Sindura, Simdura, Sindūra: 18 definitions

Introduction:

Sindura means something in Hinduism, Sanskrit, Jainism, Prakrit, Buddhism, Pali, the history of ancient India, Marathi, Jainism, Prakrit. If you want to know the exact meaning, history, etymology or English translation of this term then check out the descriptions on this page. Add your comment or reference to a book if you want to contribute to this summary article.

Sindura has 17 English definitions available.

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Sanskrit dictionary

[Deutsch Wörterbuch]

Source: Cologne Digital Sanskrit Dictionaries: Böhtlingk and Roth Grosses Petersburger Wörterbuch

Sindūra (सिन्दूर):—[Uṇādisūtra 1, 69.]

1) m. a) ein best. Baum [Hemacandra’s Anekārthasaṃgraha 3, 618. fg.] [Medinīkoṣa Rāmāyaṇa 237.] [VIŚVA][PR.] bei [UJJVAL.] — b) n. pr. [Oxforder Handschriften 79,a,14. 19.] —

2) f. ī = raktacelikā, rocanī (rocanā) und dhātakī [Hemacandra’s Anekārthasaṃgraha] [Medinīkoṣa] [VIŚVA][PR. a. a. O.] = sindūrapuṣpī [Rājanirghaṇṭa 10, 73.] —

3) n. [Amarakoṣa 3, 6, 3, 31.] a) Mennig [Amarakoṣa 2, 9, 105.] [Trikāṇḍaśeṣa 2, 9, 33.] [Hemacandra’s Abhidhānacintāmaṇi 1061.] [Hemacandra’s Anekārthasaṃgraha] [Medinīkoṣa] (raktacū st. raratnacū zu lesen). [Hārāvalī 44.] [VIŚVA][PR. a. a. O.] [Rājanirghaṇṭa 13,52.] [Ṛtusaṃhāra.1,24.] [morgenländischen Gesellschaft 27,34.] [Gītagovinda.4,23. 11,34.] [Kathāsaritsāgara 12,169. 18,122. 19,68. 23,78. 24,1. 35,112. 44,1. 149. 54,77. 57,1. 72,7.] [Naiṣadhacarita 22,45.] [Rājataraṅgiṇī.1,453.] [Caurapañcāśikā.16.] [Prabodhacandrodaja 81,9. 85,6.] [PAÑCAR.1,4,58. 11,13. 35. 14,61.2,4,40. fg.] [Oxforder Handschriften 103,a,24. 121,b, No. 214.] [WILSON, Sel. Works 2,300.] — b) = rājalekha [VIŚVA][PR. a. a. O.] = rājalekhitadakṣiṇa [DHARAṆĪ] [?(nach AUFRECHT).] = raktaśāsana (schwerlich Mennig, wie unter dem Worte angegeben worden ist; vielleicht fehlerhaft für rājaśāsana) [Hārāvalī 175.]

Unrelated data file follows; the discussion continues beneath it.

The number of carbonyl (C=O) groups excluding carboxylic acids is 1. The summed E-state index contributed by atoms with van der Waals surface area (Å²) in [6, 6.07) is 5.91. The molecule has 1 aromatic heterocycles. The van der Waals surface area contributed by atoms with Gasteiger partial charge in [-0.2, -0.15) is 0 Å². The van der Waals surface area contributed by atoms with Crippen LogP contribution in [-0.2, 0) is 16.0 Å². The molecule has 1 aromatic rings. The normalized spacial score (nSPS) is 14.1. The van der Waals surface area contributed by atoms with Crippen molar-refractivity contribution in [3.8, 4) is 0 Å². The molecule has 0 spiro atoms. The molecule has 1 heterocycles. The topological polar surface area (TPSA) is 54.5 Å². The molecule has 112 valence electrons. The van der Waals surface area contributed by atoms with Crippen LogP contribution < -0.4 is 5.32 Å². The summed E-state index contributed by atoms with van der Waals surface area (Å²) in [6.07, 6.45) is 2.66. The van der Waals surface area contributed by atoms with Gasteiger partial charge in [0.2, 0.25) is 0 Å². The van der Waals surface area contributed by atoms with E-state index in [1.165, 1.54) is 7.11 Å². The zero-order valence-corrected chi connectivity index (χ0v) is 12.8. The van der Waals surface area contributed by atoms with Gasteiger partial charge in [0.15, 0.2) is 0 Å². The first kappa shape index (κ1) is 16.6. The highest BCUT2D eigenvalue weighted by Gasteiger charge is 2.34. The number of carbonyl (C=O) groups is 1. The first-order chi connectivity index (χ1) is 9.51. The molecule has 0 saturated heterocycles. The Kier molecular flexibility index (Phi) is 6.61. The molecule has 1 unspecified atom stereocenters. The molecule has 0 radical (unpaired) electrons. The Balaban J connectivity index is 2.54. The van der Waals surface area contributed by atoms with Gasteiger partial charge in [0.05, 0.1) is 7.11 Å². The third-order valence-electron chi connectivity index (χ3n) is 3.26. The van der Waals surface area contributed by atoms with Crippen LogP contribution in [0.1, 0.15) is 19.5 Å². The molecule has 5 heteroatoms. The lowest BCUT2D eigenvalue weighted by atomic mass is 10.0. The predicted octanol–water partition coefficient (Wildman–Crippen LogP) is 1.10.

context information

Sanskrit, also spelled संस्कृतम् (saṃskṛtam), is an ancient language of India commonly seen as the grandmother of the Indo-European language family (even English!). Closely allied with Prakrit and Pali, Sanskrit is more exhaustive in both grammar and terms and has the most extensive collection of literature in the world, greatly surpassing its sister-languages Greek and Latin.

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